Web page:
Morocco, seeking support for Western Sahara plan, asks to rejoin African bloc


Morocco has applied to rejoin the African Union 32 years after it left, the bloc said on Friday, as the North African kingdom seeks support for its plan to end a decades-old row over Western Sahara.

Morocco, which claims the sparsely populated stretch of desert, left the African Union in 1984 when the bloc recognised a republic covering part of the territory declared by Polisario Front independence fighters.

Morocco submitted its letter of intention to rejoin the union on Thursday, the AU said in a statement, without giving details of any reasons.

But Morocco has stepped up lobbying efforts across the continent its bid to offer Western Sahara autonomy under Moroccan sovereignty. Moroccan officials have recently made visits to Algiers, Abuja and Nairobi.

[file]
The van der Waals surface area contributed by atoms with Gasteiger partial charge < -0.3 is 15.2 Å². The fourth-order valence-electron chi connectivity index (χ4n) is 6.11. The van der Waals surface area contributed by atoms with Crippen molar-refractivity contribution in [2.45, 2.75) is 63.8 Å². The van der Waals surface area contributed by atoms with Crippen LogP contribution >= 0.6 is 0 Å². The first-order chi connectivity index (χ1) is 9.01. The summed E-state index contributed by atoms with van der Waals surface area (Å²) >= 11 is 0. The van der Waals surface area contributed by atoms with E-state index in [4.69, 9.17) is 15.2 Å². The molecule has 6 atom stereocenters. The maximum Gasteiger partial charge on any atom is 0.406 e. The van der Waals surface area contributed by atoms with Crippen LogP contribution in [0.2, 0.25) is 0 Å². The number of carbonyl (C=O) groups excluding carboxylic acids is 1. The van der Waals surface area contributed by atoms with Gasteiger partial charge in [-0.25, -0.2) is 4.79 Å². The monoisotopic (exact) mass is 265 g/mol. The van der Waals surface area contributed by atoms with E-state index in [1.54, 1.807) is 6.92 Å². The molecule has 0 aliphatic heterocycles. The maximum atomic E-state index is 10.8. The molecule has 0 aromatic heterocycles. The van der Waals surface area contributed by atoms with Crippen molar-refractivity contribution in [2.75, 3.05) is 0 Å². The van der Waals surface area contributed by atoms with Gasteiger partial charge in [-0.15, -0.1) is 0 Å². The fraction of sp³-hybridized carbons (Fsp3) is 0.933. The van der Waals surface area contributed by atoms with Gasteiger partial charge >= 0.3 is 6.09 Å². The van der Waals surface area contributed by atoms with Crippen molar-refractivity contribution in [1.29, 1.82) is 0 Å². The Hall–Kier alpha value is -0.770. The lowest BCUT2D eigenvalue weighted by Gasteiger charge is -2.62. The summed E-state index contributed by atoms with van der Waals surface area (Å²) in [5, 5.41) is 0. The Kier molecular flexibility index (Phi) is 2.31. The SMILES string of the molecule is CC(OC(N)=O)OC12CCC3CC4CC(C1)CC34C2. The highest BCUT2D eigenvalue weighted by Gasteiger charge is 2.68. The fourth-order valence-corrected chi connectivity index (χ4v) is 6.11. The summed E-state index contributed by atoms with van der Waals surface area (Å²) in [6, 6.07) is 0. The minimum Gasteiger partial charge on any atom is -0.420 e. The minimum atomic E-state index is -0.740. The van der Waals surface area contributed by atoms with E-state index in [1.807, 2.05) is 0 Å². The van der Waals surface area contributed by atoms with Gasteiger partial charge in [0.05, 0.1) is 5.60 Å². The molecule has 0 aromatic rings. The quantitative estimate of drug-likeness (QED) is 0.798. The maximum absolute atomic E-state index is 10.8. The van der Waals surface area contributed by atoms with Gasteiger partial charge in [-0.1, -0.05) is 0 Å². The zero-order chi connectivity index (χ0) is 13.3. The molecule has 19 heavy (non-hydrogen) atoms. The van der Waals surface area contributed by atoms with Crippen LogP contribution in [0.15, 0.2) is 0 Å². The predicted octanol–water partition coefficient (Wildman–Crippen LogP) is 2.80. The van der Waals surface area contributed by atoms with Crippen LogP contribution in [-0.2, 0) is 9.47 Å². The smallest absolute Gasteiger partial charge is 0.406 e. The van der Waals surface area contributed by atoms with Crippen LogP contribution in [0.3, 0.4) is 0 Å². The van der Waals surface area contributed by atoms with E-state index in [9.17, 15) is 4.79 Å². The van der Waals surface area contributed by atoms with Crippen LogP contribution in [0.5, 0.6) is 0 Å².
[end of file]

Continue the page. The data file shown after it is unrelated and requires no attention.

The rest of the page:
Rabat says at least 36 of the 54 AU member states do not acknowledge the Polisario Front’s breakaway territory, and wants the bloc to withdraw support.

Morocco has controlled most of the territory, which is rich in phosphates and has seen some initial oil exploration efforts, since 1975. A ceasefire in 1991 called for a referendum on self-determination for Western Sahara, but the vote has never taken place.

Tensions have been rising between Morocco and Polisario after a standoff between their forces in a U.N.-mandated buffer zone near the Mauritania frontier in the Guerguerat area. U.N. peacekeepers have intervened between the Moroccan gendarmerie and a Polisario brigade in the area.